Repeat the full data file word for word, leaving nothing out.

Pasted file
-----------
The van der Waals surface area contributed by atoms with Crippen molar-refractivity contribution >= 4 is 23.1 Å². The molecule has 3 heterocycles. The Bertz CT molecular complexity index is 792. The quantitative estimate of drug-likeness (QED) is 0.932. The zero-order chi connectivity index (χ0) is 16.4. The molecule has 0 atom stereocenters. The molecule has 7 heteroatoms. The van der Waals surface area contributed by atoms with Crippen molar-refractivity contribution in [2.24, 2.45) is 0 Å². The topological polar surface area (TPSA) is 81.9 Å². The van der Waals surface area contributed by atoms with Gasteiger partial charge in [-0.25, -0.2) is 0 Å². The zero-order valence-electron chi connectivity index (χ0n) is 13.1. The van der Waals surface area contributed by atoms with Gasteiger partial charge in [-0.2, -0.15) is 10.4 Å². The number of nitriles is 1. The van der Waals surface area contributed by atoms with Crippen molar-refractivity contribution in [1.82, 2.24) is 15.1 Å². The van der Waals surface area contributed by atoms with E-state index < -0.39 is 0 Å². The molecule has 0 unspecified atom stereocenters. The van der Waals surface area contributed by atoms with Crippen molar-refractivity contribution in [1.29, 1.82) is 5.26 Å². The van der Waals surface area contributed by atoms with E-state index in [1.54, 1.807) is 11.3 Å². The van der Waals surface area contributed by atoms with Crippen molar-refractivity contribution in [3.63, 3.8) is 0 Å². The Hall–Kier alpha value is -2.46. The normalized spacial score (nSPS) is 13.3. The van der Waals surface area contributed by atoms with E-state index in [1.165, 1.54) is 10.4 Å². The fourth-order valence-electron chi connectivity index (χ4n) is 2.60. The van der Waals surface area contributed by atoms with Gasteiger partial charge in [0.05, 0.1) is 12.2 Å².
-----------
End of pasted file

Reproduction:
The van der Waals surface area contributed by atoms with Crippen molar-refractivity contribution >= 4 is 23.1 Å². The molecule has 3 heterocycles. The Bertz CT molecular complexity index is 792. The quantitative estimate of drug-likeness (QED) is 0.932. The zero-order chi connectivity index (χ0) is 16.4. The molecule has 0 atom stereocenters. The molecule has 7 heteroatoms. The van der Waals surface area contributed by atoms with Crippen molar-refractivity contribution in [2.24, 2.45) is 0 Å². The topological polar surface area (TPSA) is 81.9 Å². The van der Waals surface area contributed by atoms with Gasteiger partial charge in [-0.25, -0.2) is 0 Å². The zero-order valence-electron chi connectivity index (χ0n) is 13.1. The van der Waals surface area contributed by atoms with Gasteiger partial charge in [-0.2, -0.15) is 10.4 Å². The number of nitriles is 1. The van der Waals surface area contributed by atoms with Crippen molar-refractivity contribution in [1.82, 2.24) is 15.1 Å². The van der Waals surface area contributed by atoms with E-state index < -0.39 is 0 Å². The molecule has 0 unspecified atom stereocenters. The van der Waals surface area contributed by atoms with Crippen molar-refractivity contribution in [1.29, 1.82) is 5.26 Å². The van der Waals surface area contributed by atoms with E-state index in [1.54, 1.807) is 11.3 Å². The van der Waals surface area contributed by atoms with Crippen molar-refractivity contribution in [3.63, 3.8) is 0 Å². The Hall–Kier alpha value is -2.46. The normalized spacial score (nSPS) is 13.3. The van der Waals surface area contributed by atoms with E-state index in [1.165, 1.54) is 10.4 Å². The fourth-order valence-electron chi connectivity index (χ4n) is 2.60. The van der Waals surface area contributed by atoms with Gasteiger partial charge in [0.05, 0.1) is 12.2 Å².